What was the turning point in your career?
There were a few. The first one was when I played on Ace Frehley’s (KISS guitarist) solo album. That got a lot of attention for me and I subsequently did a lot of big rock albums. The second big break for me was when Paul Shaffer asked me to do the Letterman show. I’m happy to say things have been good for a long time for me now.

What was the toughest point in your career?
There hasn’t really been anything tough. I guess when I got The Letterman Show I was nervous about losing the gig – that could be viewed as a tough point. I thought “Why me, why do I have this job when there are so many fantastic drummers out there?” I had to do a lot of shows before I looked around and realized I’m still here. I must be doing a good job because If I wasn’t they would have gotten rid of me a long time ago. It was a self-imposed pressure and you know I just didn’t see myself in the right light. When I realized that I was still there and doing a great job everything kind of eased off.

How do you prepare mentally for a big performance?
Usually what I do is walk – I’ll pace around and try to get into my own shell. I try to centre myself and quiet my thoughts. Sometimes you think about how big the gig is and that can be a little unnerving so I try and just calm myself so when I walk on stage I’ve got a little bit of insulation around myself.

How do you stay motivated and inspired?
You’ve just got to look around you and see the fabulous talent of musicians that are around and how good they are. Not that music is a sport but the technicality has gone to an amazing level. When you consider the incredible technique of some guys 30 years ago there are people that can do that and a lot more now, just like sports technical boundaries will advance. However music is not a sport and you can play something without using ‘technique’ at all by applying musical knowledge and experience – you can make a strong statement by playing two quarter notes as opposed to a million 32nd notes. It’s sort of a balance between knowing what to play and when to play and at the same time trying to develop your expertise on your instrument. It’s impossible to become complacent because there are always other people pushing you. I have so much still to learn on the drums and in music so it’s not really hard to stay motivated.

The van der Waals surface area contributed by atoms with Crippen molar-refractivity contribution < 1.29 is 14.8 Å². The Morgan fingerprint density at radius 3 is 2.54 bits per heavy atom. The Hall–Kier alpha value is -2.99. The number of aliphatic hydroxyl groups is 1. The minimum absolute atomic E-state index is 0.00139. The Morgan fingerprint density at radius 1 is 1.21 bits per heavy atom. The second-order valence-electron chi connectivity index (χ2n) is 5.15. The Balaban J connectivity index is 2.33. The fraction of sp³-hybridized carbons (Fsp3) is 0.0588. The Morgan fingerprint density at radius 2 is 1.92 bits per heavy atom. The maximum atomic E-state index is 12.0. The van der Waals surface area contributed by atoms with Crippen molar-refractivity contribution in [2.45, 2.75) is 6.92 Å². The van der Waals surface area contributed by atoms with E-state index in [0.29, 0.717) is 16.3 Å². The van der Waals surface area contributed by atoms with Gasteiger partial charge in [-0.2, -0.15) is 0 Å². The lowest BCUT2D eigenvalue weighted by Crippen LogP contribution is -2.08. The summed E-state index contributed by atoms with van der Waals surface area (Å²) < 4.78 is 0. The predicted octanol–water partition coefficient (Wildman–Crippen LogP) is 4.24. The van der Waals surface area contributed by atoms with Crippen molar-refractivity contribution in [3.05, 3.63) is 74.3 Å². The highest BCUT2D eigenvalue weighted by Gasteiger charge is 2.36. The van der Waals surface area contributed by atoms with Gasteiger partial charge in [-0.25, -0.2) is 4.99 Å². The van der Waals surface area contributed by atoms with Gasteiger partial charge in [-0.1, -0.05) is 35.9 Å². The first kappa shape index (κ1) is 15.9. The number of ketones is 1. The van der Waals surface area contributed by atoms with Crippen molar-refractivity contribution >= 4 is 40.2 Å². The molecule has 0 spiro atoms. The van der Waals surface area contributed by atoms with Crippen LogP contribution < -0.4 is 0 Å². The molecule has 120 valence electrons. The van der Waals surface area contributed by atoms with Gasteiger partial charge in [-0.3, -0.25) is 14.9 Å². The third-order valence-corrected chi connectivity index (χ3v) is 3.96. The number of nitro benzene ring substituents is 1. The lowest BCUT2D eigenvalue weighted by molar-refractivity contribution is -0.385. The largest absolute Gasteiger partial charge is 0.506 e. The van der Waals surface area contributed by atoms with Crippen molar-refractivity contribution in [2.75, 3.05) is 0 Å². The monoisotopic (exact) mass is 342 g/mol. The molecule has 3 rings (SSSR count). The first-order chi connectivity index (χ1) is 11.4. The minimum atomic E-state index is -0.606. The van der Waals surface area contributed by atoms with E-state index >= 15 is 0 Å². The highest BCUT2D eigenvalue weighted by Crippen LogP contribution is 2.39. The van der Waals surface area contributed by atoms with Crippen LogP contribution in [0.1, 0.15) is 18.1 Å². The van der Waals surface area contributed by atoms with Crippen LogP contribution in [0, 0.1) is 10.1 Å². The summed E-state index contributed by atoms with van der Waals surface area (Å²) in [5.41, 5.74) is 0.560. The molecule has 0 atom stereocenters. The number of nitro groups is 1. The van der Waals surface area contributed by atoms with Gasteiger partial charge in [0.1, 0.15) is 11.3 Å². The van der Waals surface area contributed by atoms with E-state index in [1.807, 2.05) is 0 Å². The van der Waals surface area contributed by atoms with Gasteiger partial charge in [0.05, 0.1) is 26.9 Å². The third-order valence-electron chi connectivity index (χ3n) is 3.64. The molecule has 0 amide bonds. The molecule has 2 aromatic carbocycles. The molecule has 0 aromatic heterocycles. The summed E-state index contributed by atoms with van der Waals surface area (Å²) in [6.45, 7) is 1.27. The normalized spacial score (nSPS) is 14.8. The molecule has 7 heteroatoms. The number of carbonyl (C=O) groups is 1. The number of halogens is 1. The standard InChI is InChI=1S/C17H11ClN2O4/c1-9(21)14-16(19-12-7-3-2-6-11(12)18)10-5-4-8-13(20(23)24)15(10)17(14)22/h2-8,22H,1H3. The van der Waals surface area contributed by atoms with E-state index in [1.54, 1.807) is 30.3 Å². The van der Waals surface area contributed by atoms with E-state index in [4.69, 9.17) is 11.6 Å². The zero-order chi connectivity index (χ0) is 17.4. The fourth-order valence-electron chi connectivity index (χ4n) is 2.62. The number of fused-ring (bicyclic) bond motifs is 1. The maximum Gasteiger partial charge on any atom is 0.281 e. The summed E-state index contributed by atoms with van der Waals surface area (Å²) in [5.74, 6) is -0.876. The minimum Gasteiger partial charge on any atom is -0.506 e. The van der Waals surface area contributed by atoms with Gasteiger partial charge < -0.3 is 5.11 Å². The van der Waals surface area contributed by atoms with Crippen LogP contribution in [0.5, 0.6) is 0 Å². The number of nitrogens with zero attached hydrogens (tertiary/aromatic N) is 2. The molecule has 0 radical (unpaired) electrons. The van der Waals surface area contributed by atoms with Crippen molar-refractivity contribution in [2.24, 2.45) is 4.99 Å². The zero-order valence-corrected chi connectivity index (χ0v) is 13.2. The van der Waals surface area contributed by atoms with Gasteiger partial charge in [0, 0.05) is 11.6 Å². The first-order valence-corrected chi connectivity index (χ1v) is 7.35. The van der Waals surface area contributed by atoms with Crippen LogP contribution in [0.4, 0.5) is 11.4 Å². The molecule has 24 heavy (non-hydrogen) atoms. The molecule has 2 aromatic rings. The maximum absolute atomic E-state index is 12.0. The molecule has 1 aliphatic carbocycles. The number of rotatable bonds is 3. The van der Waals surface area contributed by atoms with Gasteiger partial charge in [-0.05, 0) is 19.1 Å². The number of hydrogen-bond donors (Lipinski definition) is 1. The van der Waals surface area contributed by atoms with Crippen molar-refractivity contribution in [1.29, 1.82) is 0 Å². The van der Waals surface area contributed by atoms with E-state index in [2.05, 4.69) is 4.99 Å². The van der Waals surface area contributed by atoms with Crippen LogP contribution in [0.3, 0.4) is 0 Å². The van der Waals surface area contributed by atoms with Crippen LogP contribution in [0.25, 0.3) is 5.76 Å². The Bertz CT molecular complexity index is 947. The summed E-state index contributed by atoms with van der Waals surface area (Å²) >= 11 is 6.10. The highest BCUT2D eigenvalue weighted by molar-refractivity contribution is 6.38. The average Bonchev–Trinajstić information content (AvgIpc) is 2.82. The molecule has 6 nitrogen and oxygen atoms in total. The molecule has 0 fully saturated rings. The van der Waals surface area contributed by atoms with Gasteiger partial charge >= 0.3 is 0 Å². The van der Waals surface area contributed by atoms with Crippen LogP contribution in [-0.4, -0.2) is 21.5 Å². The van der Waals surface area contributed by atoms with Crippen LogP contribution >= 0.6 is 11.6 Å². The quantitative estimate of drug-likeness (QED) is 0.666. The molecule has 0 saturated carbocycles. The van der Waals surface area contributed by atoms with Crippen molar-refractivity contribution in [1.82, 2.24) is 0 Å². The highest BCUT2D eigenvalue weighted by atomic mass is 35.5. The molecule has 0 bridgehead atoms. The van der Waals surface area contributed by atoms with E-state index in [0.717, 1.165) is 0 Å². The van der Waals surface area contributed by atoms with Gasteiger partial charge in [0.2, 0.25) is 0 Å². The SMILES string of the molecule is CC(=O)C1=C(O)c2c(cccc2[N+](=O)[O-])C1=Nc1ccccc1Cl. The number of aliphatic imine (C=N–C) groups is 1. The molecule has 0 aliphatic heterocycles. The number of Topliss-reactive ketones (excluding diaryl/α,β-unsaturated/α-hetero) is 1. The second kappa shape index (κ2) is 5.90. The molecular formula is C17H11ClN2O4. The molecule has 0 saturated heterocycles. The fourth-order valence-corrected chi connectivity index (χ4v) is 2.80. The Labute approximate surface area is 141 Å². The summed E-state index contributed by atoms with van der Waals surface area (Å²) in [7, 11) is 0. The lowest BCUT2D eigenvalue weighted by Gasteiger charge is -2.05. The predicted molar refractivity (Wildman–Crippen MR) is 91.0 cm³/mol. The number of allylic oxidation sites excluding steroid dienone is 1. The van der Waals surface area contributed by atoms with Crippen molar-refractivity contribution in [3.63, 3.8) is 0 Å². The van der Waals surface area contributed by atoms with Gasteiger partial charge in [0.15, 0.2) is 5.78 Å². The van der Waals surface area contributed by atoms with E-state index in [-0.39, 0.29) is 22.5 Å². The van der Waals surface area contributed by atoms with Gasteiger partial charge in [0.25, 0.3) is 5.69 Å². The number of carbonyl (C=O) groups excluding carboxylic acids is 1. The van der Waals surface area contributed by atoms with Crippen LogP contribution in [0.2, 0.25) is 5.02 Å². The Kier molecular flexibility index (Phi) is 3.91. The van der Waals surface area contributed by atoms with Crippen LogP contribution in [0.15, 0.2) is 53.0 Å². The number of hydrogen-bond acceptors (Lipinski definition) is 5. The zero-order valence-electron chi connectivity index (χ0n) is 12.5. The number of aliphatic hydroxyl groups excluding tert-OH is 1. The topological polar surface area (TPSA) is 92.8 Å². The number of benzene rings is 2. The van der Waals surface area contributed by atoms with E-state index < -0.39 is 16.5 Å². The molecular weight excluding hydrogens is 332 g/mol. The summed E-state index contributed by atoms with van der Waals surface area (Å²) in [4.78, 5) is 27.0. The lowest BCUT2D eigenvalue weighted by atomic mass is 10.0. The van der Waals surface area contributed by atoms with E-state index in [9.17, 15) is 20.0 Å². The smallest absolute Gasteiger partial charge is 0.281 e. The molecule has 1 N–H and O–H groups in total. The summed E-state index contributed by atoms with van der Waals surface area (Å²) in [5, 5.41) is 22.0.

Have you picked up any tools over the years that have really helped you perform better?
I think relaxation is the key. If you are relaxed you can do anything. I think it helps to do some physical ex- ercise – I’m not a physical nut or anything like that but I go for a swim and have a steam or something like that. When I do that I feel much better and I’m ready to handle the job at hand. The Letterman Show has become pretty much second nature to me after 4,000 shows, and it doesn’t require that much preparation each day, but if I find myself in a pressure situation – on or off the show – I’ll try to have a swim and a steam that morning.

Then there’s breathing. A lot of the nerves come when you don’t breathe right – that kind of gets the mind going in the wrong direction, so anything like breathing and relaxing definitely help.

What do you think makes a great musician?
Listening – I think listening to other musicians. There are two kinds of playing, solo and ensemble. I’ve always been more interested in ensemble playing. Ensemble playing can mean getting inside the music where it’s a good thing that you are not noticed. It can also mean having a lively conversation, so that you are all talking very animatedly but not neces- sarily shouting at each other. That’s the kind of playing that I really like. I really admire great soloing and that is a whole different art but the part that I’m more interested in is conversing with other people while you are playing.

Do you have any good advice for young musicians who are trying to make it?
Take a leak before you go on stage!

Interview taken from The Psychology Of Drumming.

DN